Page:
undata Fabricius, 1775, Syst. Ent.:
archesia Cramer,  1782, Uitlandsche Kapellen,
virbia Cramer,  1782, Uitlandsche Kapellen,
gregalis Guenée, 1852, Hist. Nat. Insectes, Spec. gén. Lépid.
 1864, J.
Linn. Soc. (Zool.), 7: 180.
Specimens lepid. Insects Colln Br. Mus., 33: 1014.
Erde, 3: 333.
uberia Wileman, 1923, Entomologist,
undata Fabricius; Holloway, 1976: 31; Kobes, 1985: 48.
The ground colour is medium to pale brown as in Trigonodes and
the next species, but with a more irregular pattern of fine dark lines and
obliquely darker shading, the latter linear or slightly sinuous antemedially and
more irregular, expanding from the dorsum to the costa, postmedially. In both
fasciae the obliqueness unusually forms an acute angle basad at the dorsum, the
angle of the antemedial sometimes containing a black spot in males. The
intensity of this forewing pattern is very variable. Females are a redder brown
and have the underside strongly tinged rufous and more conspicuously and darkly
banded than the males. These bands on the underside are not oblique.
range. Afrotropical and Oriental Regions; records from Micronesia may be
of this or the Australasian sister-species, M.
preference. Records are from areas of open habitat, cultivation and
disturbed forest from the lowlands to 1200m.
The larva was illustrated by Sugi (1987). It is a slender semi-looper with the
prolegs on A3 and, less so, on A4 reduced, though Moore (1884-1887) and Bell
(MS) indicated that both are absent. It tapers slightly at both ends. It is
greenish grey, sometimes with a yellowish tint, with fine longitudinal lineation
that has paler dorsal and dorsolateral longitudinal zones much as in “Parallelia” arctotaenia (p. 58). An irregular and sparse series
of white spots recurs just within the darker subdorsal zone (or band), with a
larger, dark-edged and irregular white mark just at the edge of this zone with
the dorsolateral pale zone towards the posterior of A1.
descriptions by Bell (MS), Sevastopulo (1942) and the illustration by Moore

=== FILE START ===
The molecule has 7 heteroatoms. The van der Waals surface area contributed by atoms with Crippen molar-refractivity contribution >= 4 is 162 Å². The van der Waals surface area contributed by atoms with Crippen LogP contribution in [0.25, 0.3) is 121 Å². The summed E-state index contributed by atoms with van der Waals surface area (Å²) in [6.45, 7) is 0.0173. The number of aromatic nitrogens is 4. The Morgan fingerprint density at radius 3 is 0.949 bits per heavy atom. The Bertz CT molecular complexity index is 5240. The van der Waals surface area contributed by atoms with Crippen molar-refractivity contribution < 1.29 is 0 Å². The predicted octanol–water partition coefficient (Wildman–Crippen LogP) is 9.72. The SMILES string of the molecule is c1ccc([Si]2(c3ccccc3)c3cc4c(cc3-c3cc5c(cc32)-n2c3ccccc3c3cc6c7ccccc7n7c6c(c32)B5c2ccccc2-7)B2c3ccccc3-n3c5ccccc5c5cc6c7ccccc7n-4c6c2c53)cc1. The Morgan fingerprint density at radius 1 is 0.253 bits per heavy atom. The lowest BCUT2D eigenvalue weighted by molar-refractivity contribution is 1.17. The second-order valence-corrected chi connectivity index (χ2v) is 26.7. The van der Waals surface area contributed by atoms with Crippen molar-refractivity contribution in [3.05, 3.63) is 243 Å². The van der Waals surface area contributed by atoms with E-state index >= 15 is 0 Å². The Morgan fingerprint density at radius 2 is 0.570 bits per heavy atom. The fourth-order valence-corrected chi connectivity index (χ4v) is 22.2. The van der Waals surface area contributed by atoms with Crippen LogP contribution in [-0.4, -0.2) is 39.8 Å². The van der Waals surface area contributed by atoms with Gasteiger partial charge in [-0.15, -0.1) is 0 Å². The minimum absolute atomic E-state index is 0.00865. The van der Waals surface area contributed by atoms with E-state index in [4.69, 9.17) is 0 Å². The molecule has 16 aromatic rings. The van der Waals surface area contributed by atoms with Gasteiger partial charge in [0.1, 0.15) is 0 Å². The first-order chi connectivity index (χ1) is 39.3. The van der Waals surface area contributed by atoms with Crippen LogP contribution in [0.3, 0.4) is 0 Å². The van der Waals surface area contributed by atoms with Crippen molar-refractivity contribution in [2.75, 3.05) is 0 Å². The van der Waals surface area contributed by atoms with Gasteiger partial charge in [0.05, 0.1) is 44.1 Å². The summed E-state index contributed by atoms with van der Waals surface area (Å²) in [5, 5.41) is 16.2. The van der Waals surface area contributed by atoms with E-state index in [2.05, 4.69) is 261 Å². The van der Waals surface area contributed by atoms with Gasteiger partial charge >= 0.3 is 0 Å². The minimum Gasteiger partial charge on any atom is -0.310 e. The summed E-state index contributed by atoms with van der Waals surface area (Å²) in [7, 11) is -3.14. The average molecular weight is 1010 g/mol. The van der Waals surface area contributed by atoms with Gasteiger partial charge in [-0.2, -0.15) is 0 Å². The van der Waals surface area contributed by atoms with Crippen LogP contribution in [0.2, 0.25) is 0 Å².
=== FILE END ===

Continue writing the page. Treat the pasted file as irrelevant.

(1884-1887) indicate that the larva is variable, but (Bell) can be whitish and
finely lined and banded with orange and violet-brown longitudinally. The
intersegmental membrane between A1 and A2 is black, appearing as a transverse
band when the larva is humped at that point (see also Achaea janata on
larva described by Bell was also white but with fine brown-orange lines dorsally
followed by a broad greyish band that extends to the dorsolateral setae and is
spotted profusely with black that sometimes coalesces into four parallel lines.
Below this grey band there are three orange lines, sometimes broken into spots,
in the region of the spiracles, below which is a broad yellow band. The ventral
surface is fuscous to black. On A1 there can be a U-shaped mark sublaterally,
filled with black. Moore illustrated a larva that was finely striped yellow and
(1942) described the egg as spherical, silvery green, vertically ribbed. The
hatchling is brown, slender and turns green after it has fed. The halfgrown
larva has a whitish head with brown stripes. The body is greenish grey with nine
longitudinal purple lines; there is a subdorsal black dot on A1. Pupation is in
a cell formed from a rolled leaf lined thinly with silk. The pupa has a powdery
stated the species feeds on various legumes (Cytisus,
listed by Miyata (1983)) and grasses. Robinson et al. (2001)
recorded mostly Leguminosae (Arachis, Butea, Cajanus,
but also Shorea
and Solanum (Solanaceae).
(1966) illustrated a very similar larvae for the Australasian sisterspecies, trifasciata,
which pupates in a fragile cocoon within a rolled edge of a leaf. The pupa has a
slight powdery blue bloom. The host plants are also Gramineae and Leguminosae
(Comstock; Common, 1990).
adult is known as a fruit piercer in Thailand (Bänziger, 1982; Kuroko &
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